Study warns students returning home could cause thousands of new coronavirus infections

As students returned to their campuses for the start of the new academic year, many universities initially reported localised surges in the number of Covid-19 infections. This was partly due to students living together in small areas, such as halls of residence.

Now large numbers of students are expected to be soon travelling to see their families for the Christmas holidays.

Researchers at Cardiff University recently carried out a study to estimate how many secondary infections may be created by students returning home. The modelling was carried out by Thomas Woolley, Senior Lecturer in Applied Mathematics, Joshua Moore, PhD Candidate in Applied Mathematics, and Paul Harper, Professor of Operational Research and Director of the Data Innovation Research Institute.

Although the paper is yet to be peer reviewed and published in an academic journal, the researchers have presented it to task forces within the Welsh Government. It was also used to inform policy in relation to the firebreak lockdown that ran in Wales from October 23rd to November 8th, when students were asked to remain at their universities, rather than return home.

The data has also been communicated to the UK, Scottish and Northern Irish Governments, so it can inform the wider development of policy across the UK, including planning for the Christmas holidays.

The basis of the mathematical modelling comes down to estimating four variables; the percentage of students infected with the virus, the probability of an infected student transmitting the infection to another member of their household, the estimated number of occupants in a household, and the total number of students returning home from campus.

Specifying the percentage of students infected with the virus is difficult as it evolves over time and varies across the UK. To overcome this, the researchers have presented results for a variety of realistic values. Where they could, they used local data such as that from Cardiff University’s asymptomatic testing service.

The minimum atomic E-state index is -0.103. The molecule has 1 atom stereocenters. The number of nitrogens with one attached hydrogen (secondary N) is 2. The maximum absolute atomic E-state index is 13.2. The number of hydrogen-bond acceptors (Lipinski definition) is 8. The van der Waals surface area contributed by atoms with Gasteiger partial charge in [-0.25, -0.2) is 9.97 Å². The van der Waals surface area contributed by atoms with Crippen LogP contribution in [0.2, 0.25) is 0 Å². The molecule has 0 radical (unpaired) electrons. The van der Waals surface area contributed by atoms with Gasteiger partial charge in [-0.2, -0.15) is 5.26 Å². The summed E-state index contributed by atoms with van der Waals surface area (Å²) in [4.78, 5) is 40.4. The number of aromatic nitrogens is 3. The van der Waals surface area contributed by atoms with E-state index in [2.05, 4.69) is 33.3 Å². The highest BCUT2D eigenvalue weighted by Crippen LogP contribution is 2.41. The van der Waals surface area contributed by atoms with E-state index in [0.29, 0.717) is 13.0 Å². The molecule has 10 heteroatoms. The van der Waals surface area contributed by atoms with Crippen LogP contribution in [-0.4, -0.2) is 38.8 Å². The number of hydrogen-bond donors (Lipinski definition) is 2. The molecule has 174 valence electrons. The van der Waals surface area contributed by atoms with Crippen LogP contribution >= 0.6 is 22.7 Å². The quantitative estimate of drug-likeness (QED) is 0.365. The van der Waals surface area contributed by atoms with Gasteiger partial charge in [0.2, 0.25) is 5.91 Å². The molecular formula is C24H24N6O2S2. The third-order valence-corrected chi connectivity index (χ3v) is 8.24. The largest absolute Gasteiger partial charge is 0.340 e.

Using the data the researchers estimate every infected student to infect on average 0.94 members of their household.

But while their equation provides a good single estimate of secondary infections, it ignores the possible variation in data. To capture this variability, the researchers ran the model over and over using different plausible values for the probability of a student infected someone in a household and the number of people in a household.

Writing in the Conversation, the researchers explain “For example, if 1.5% of students are infected (15 in every 1,000), we get a range of values for secondary cases, with the most probable being 15 infections. When 5% of students are infected (50 in every 1,000) the most probably outcome is 50 secondary infections….The results support the idea of each infected student generating roughly one more infection.

“In Wales, it is estimated that there are 99,900 households that contain at least one student in higher education. We do not readily have access to data on how many of these students live at home versus those who live away and will return home for the holidays. But, with 99,900 students, if 1.5% are infected we might expect around 1,400 new secondary infections from students returning home in Wales alone. If 5% are infected we could expect 4,700 new secondary infections.

“What’s more, 52.9% of all student households in Wales contain at least one other person with a diagnosed long-term illness. Such people are at greater risk of hospitalisation and death from COVID-19.

“With the potential movement of over 1 million UK students for the Christmas vacation, even at a modest 1% infection level (meaning 10 in 1,000 students are infected, perhaps many of them without symptoms at the time of travel) that would equate to 9,400 new secondary household cases across the entire country.”

Clearly this is a large number, but multiple strategies can be adopted to help reduce the number of students taking Covid-19 home. This includes strongly advising students not to mix in the days leading up to departure, implementing staggered departure times and facilitating mass testing of students before they head home.

Broadly speaking, these are the types of policies that the devolved UK nations have adopted, although mass testing of so many students during such a small window of departure will be hugely challenging.

Although the results are based on published UK data, the researchers have also developed a flexible online app that reproduces our results and can be adapted by an individual or institution to include data which is more accurate and/or specific to their location and needs. Ultimately, they hope their work can help by assessing risks caused by a large scale movement of students.

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